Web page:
Sunday, August 22, 2010

McConnell: "Why Did Tax Cuts Suddenly Become Something We Pay For?"

Senate Minority leader Mitch McConnell (R-KY) could not give a straightforward answer to the simple question from David Gregory of Meet the Press: how are we going to pay for continued Bush tax cuts for the wealthy? McConnell could not conceive of the fact that tax cuts are paid for and add to the deficit:

McConnell: What are you talking about, paid for? This is existing tax policy. It’s been in place for ten years. [...]

Gregory: For a final time, I’ll go back to my question which is, the extension of the tax cuts would cost $3.2 trillion. That’s borrowed money, that adds to the deficit. Do you have a plan to pay for that extension?

McConnell: You’re talking about current tax policy. Why did it all of a sudden become something that we, quote, ‘pay for’? (h/t Think Progress)

Note that Gregory shows a video in which Alan Greenspan, former chairman of the Federal Reserve, states that tax cuts are unjustifiable if paid for with borrowed money. Of course, McConnell is so disconnected from basic economics that he can not acknowledge that the money is borrowed. In addition, McConnell's contention that raising taxes on the top two brackets will "affect 50 percent of small business income" is simply false. According to the non-partisan Joint Committee on Taxation, McConnell is overestimating the impact by at least 47 percent:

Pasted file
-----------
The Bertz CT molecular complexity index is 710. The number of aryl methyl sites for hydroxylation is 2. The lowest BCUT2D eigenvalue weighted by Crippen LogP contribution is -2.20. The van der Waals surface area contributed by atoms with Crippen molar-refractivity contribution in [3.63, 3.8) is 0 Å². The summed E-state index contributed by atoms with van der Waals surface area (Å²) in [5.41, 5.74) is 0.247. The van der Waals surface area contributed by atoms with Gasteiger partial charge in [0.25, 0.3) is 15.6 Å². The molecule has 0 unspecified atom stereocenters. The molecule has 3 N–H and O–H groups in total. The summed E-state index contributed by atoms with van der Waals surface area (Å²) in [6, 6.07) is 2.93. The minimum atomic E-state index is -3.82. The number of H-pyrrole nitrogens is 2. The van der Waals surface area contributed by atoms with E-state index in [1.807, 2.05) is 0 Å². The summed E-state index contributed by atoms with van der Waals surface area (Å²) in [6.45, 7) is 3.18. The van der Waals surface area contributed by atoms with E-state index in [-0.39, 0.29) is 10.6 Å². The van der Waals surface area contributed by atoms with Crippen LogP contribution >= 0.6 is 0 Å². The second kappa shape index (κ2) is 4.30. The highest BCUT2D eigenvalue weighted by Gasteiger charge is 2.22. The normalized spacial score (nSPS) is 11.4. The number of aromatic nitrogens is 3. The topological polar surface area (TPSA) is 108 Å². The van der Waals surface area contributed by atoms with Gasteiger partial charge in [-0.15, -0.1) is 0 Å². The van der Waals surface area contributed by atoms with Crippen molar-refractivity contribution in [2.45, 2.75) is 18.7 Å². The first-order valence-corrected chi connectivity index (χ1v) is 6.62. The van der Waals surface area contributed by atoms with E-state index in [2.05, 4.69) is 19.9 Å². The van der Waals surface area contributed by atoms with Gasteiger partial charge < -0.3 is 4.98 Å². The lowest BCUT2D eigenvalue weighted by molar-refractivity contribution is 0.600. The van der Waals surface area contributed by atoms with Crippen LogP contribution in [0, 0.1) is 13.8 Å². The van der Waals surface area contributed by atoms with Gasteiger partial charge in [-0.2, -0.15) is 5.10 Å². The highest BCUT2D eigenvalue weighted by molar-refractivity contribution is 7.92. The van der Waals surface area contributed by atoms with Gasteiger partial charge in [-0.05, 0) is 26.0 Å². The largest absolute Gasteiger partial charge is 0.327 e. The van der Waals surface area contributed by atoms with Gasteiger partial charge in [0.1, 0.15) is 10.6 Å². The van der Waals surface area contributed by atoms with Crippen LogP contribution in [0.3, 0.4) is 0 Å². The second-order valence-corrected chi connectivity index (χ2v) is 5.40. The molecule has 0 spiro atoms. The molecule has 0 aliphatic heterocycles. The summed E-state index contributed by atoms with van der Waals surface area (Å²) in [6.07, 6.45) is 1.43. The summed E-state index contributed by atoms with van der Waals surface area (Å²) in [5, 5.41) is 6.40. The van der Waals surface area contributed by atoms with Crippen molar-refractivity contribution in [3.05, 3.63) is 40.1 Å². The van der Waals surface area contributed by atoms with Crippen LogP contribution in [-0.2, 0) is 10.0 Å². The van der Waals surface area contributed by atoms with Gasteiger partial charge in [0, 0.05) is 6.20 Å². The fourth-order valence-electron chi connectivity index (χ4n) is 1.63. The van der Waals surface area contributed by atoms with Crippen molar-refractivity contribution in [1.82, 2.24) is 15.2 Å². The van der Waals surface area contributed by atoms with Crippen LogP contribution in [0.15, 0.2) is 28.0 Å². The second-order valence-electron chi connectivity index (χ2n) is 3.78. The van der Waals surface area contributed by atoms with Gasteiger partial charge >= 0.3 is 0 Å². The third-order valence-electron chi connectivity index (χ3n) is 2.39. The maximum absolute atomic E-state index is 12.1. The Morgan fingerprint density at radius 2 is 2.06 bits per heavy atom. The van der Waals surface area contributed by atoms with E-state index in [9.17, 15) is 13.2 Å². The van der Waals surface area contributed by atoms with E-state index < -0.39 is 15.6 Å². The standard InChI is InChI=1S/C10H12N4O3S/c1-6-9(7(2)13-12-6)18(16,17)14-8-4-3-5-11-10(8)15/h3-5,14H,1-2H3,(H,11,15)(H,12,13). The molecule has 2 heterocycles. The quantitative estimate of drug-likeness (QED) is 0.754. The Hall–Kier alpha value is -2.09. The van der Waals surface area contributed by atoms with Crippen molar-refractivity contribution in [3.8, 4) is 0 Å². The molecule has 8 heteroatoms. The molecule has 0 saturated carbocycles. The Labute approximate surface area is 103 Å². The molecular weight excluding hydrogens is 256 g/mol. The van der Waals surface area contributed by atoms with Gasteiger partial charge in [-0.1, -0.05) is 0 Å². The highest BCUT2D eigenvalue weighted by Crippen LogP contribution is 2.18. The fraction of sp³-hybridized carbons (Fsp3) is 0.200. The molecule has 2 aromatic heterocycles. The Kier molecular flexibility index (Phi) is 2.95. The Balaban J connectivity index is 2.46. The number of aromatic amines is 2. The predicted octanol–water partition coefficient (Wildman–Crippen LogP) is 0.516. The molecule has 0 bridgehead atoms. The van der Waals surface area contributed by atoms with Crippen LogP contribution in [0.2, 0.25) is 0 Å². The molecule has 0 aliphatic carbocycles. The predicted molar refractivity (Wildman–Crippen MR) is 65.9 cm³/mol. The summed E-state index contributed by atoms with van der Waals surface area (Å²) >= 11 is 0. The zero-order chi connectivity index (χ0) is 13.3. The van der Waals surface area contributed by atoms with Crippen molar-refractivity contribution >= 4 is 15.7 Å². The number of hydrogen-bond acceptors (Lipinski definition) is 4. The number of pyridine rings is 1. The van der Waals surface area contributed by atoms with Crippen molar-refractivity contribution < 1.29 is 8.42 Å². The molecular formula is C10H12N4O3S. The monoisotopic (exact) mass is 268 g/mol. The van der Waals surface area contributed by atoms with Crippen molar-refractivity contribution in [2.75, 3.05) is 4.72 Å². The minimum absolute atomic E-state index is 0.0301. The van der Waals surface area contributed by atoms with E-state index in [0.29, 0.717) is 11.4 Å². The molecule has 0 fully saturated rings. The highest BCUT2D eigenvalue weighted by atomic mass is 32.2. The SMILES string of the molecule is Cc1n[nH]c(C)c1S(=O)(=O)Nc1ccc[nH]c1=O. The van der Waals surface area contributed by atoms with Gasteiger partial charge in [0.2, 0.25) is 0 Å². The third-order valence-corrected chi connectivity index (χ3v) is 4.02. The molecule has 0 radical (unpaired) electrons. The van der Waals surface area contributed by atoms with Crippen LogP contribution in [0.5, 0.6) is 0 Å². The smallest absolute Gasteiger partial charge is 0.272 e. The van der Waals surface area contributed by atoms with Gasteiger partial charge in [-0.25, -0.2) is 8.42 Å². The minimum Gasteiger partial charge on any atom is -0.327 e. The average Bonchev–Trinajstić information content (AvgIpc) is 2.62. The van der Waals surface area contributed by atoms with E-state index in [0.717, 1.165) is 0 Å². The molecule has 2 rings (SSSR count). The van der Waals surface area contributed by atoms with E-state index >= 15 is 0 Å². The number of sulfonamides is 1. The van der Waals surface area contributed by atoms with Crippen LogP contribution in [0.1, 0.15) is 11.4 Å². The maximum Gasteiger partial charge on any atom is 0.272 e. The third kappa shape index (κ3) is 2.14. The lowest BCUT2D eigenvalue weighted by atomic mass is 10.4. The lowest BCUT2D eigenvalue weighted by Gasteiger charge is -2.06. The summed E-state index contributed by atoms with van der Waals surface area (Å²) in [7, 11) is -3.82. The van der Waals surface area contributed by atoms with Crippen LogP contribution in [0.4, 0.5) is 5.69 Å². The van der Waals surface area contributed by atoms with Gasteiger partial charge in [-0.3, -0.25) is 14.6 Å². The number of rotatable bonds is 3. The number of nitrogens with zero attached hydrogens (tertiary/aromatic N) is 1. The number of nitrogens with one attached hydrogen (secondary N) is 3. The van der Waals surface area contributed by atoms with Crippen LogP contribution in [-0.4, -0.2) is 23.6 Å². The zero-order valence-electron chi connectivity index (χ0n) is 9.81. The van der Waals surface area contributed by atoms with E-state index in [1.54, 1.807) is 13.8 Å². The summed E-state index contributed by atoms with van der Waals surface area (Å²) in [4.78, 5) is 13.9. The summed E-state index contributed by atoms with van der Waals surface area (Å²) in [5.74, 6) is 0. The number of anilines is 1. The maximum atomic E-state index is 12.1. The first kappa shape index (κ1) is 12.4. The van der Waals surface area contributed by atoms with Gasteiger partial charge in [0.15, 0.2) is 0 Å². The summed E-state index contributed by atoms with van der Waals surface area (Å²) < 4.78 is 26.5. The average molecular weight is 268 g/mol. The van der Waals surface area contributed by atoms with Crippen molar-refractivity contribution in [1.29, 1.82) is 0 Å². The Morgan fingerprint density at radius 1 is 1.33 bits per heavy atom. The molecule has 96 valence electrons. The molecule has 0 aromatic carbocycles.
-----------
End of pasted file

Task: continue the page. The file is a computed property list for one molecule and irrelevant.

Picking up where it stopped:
Analyses from the Joint Committee on Taxation and the Tax Policy Center, a nonpartisan research organization, show that less than 3 percent of filers with small-business income pay at the top two income tax rates, and many of those are doctors and lawyers in partnerships.

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